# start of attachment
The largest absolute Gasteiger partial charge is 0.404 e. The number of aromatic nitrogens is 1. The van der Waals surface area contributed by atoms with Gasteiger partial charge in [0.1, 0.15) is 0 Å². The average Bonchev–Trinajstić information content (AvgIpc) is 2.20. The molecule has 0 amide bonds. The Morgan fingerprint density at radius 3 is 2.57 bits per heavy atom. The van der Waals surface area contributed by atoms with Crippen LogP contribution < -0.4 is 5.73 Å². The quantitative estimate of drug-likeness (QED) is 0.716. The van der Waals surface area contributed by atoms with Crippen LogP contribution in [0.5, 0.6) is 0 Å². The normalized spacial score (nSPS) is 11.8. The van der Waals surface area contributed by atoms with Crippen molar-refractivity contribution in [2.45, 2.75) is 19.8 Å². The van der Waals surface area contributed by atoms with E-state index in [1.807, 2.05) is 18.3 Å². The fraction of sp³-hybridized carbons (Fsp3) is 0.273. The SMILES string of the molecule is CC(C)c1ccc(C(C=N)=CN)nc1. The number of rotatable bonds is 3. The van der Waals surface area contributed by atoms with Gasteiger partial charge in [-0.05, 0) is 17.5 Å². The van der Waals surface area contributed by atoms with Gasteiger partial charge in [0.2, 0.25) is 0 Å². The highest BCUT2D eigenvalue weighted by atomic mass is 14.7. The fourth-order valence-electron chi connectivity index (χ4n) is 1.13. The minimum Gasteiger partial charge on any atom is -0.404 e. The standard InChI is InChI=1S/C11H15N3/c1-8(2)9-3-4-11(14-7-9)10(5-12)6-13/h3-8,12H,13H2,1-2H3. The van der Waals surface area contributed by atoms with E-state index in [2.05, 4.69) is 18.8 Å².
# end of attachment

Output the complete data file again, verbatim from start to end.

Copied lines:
The largest absolute Gasteiger partial charge is 0.404 e. The number of aromatic nitrogens is 1. The van der Waals surface area contributed by atoms with Gasteiger partial charge in [0.1, 0.15) is 0 Å². The average Bonchev–Trinajstić information content (AvgIpc) is 2.20. The molecule has 0 amide bonds. The Morgan fingerprint density at radius 3 is 2.57 bits per heavy atom. The van der Waals surface area contributed by atoms with Crippen LogP contribution < -0.4 is 5.73 Å². The quantitative estimate of drug-likeness (QED) is 0.716. The van der Waals surface area contributed by atoms with Crippen LogP contribution in [0.5, 0.6) is 0 Å². The normalized spacial score (nSPS) is 11.8. The van der Waals surface area contributed by atoms with Crippen molar-refractivity contribution in [2.45, 2.75) is 19.8 Å². The van der Waals surface area contributed by atoms with E-state index in [1.807, 2.05) is 18.3 Å². The fraction of sp³-hybridized carbons (Fsp3) is 0.273. The SMILES string of the molecule is CC(C)c1ccc(C(C=N)=CN)nc1. The number of rotatable bonds is 3. The van der Waals surface area contributed by atoms with Gasteiger partial charge in [-0.05, 0) is 17.5 Å². The van der Waals surface area contributed by atoms with Gasteiger partial charge in [0.2, 0.25) is 0 Å². The highest BCUT2D eigenvalue weighted by atomic mass is 14.7. The fourth-order valence-electron chi connectivity index (χ4n) is 1.13. The minimum Gasteiger partial charge on any atom is -0.404 e. The standard InChI is InChI=1S/C11H15N3/c1-8(2)9-3-4-11(14-7-9)10(5-12)6-13/h3-8,12H,13H2,1-2H3. The van der Waals surface area contributed by atoms with E-state index in [2.05, 4.69) is 18.8 Å².